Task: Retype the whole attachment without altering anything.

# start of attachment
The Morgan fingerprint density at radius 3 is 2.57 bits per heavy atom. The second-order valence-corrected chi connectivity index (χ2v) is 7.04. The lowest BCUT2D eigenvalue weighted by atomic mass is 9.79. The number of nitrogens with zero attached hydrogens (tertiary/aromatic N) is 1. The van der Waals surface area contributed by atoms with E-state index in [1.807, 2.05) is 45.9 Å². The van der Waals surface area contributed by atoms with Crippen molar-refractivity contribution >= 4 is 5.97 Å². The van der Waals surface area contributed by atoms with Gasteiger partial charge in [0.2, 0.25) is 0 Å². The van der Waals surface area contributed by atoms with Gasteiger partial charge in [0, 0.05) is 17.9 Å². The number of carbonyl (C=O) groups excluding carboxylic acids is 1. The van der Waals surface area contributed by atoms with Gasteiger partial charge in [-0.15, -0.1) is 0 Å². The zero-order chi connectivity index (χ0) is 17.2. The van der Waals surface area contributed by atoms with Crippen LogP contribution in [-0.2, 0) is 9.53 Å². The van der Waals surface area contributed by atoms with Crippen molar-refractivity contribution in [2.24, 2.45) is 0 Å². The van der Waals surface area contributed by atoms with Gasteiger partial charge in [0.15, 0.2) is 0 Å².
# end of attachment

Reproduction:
The Morgan fingerprint density at radius 3 is 2.57 bits per heavy atom. The second-order valence-corrected chi connectivity index (χ2v) is 7.04. The lowest BCUT2D eigenvalue weighted by atomic mass is 9.79. The number of nitrogens with zero attached hydrogens (tertiary/aromatic N) is 1. The van der Waals surface area contributed by atoms with E-state index in [1.807, 2.05) is 45.9 Å². The van der Waals surface area contributed by atoms with Crippen molar-refractivity contribution >= 4 is 5.97 Å². The van der Waals surface area contributed by atoms with Gasteiger partial charge in [0.2, 0.25) is 0 Å². The van der Waals surface area contributed by atoms with Gasteiger partial charge in [0, 0.05) is 17.9 Å². The number of carbonyl (C=O) groups excluding carboxylic acids is 1. The van der Waals surface area contributed by atoms with Gasteiger partial charge in [-0.15, -0.1) is 0 Å². The zero-order chi connectivity index (χ0) is 17.2. The van der Waals surface area contributed by atoms with Crippen LogP contribution in [-0.2, 0) is 9.53 Å². The van der Waals surface area contributed by atoms with Crippen molar-refractivity contribution in [2.24, 2.45) is 0 Å². The van der Waals surface area contributed by atoms with Gasteiger partial charge in [0.15, 0.2) is 0 Å².